Published on: October 23, 2017 | Last Updated: October 23, 2017
Kevin Frost, who is legally deaf and blind, has been initially refused service by Uber three times in the last month as he tried to access it with his service dog, Lewis. That’s against the law.
Being legally deaf and blind hasn’t stopped Kevin Frost from becoming a high-performance athlete and sought-after motivational speaker, but Uber drivers’ ignorance of the law put the brakes on him three times this month.
First, a driver cancelled the fare and simply drove off after arriving to pick up Frost, 50, and spotting his guide dog, Lewis, by his side. Frost complained to Uber and the company assured him it wouldn’t happen again and that the driver was no longer with the ride service.
But twice since, Frost has had to patiently explain the law until the driver agreed to take him to his destination. One driver was “totally arrogant.”
“I stood my ground,” Frost said of the most recent incident just last week when he called Uber from a friend’s Kanata home to get to Fallowfield. “He was very hesitant for the first five minutes, then he realized I wasn’t going. I stood my ground. I just sat in the front with Lewis.
“He got me to my destination, which is all I wanted, but man did I have to climb a mountain to educate.”
The ever-positive Frost said he’s practiced at advocating for himself but frustrated he must and worried for people who are more vulnerable or have a new guide dog.
Frost a three-time world champion short- and long-track speed skater who competes in everything from tandem cycling to golf lost most of his hearing at age 11 and vision at age 30 due to Usher Syndrome Type 2.
“I believe in educating and I know the law,” Frost said. “I have some vision but very limited vision left. For some people, it would be traumatizing and damaging to their confidence with their guide dog because they got turned down because someone didn’t want a dog in their car.
“Lewis gives me so much independence. I can go everywhere and anywhere. I fly with him, I take the bus with him, I take the train with him no issues. In one month, three issues with Uber.”
Frost was using UberAssist, which is aimed at passengers with disabilities.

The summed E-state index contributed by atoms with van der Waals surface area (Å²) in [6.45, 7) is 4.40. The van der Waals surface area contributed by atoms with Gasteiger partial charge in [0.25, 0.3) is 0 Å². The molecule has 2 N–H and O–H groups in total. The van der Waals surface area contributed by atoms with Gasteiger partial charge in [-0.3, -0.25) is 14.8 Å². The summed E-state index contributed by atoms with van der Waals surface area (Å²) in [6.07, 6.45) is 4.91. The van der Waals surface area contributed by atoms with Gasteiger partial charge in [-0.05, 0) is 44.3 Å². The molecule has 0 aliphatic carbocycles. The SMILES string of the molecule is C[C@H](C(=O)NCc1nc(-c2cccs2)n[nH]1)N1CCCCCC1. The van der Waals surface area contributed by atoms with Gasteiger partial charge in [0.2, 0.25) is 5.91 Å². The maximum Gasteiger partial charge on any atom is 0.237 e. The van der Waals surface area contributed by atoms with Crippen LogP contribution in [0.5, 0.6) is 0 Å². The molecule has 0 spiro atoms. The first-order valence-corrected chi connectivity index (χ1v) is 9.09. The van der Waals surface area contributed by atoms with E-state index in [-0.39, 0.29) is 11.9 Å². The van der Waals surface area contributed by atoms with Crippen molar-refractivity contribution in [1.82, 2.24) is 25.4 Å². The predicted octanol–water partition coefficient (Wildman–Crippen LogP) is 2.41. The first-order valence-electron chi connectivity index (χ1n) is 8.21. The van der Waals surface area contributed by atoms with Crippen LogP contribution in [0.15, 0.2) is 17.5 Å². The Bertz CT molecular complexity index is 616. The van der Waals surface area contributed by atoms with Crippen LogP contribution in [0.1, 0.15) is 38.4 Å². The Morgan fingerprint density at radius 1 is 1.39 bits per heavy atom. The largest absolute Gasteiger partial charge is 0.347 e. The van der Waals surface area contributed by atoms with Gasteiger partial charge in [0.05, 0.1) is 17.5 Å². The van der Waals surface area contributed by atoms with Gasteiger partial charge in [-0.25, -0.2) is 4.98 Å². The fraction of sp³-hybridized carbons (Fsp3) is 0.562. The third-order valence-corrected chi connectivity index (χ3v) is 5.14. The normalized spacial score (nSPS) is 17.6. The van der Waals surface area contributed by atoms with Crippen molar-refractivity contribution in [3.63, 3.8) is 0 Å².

The law is clear. Under Ontario’s Blind Persons’ Rights Act, no one can deny accommodations, services or facilities offered to the public “for the reason that he or she is a blind person accompanied by a guide dog.”
Frost showed the offending drivers his Ministry of the Attorney General-issued ID card, which has a picture of him with Lewis. On the back, it spells out that restaurants, taverns, inns, hotels, stores and public carriers risk fines of up to $5,000 if they break the law and that police can be called to enforce it. Frost has actually helped trained Ottawa police on the act.
People who use guide dogs and service animals are also protected under the Ontario Human Rights Code and the Accessibility for Ontarians with Disabilities Act.
Uber responded quickly to the first incident, Frost said, and again got in touch with Frost on Friday after issuing a statement to the Citizen.
“The experience described here is upsetting and we are reaching out to all involved to re-emphasize Uber’s policy on service animals,” spokeswoman Kayla Whaling said in an email. “Driver-partners are expected to accommodate riders with service animals and comply with all accessibility laws.”
The company said it will send a message about service dogs to drivers, warning that “failure to do so may result in permanent loss of access to the Uber app.”
Frost, an experienced public speaker who had just talked to a group of high school students when he was photographed with Lewis Friday, said Uber has to find a way to make the message stick. He pointed to other cases of people with guide dogs being refused service, including Paralympic medallist Victoria Nolan who was denied service by an UberAssist driver in Toronto in February. A Windsor man reported being denied service by Uber drivers last year.
“I’m willing to be a spokesman to educate,” Frost said. “I want freedom for the next person.
“If they keep doing what they’re doing, we’re always going to have this issue. They need to find a better way to get the information to drivers.”
Bill Thornton, co-founder of Manotick-based Canadian Guide Dogs for the Blind, said dogs like Lewis, a yellow lab, have been trained to ride every kind of public transit since puppyhood even before undergoing rigorous advanced training.
“They’re very experienced travellers,” he said.
Guide dog users once reported the same problems with traditional taxi companies, an issue that is now rare thanks to measures including engagement with cab companies, Thornton said. Uber drivers are just as wrong under the law, which treats guide and service dogs as extensions of their handlers who can’t be refused service or charged an additional fee for having them along.
It’s a key issue of independence, Thornton said.
“Persons with guide dogs and service dogs rely heavily on public transit because they’re not able to drive themselves,” he said. “We need public transit to accommodate everyone and their needs. These drivers need to know that they need to take anybody who’s seeking a fare. There can be no exceptions.”
Nor should people like Frost have to make the case that people should follow the law.
“It’s exhausting for people to have to explain themselves all the time when really they shouldn’t have to explain a single thing,” Thornton said. “It’s self-evident.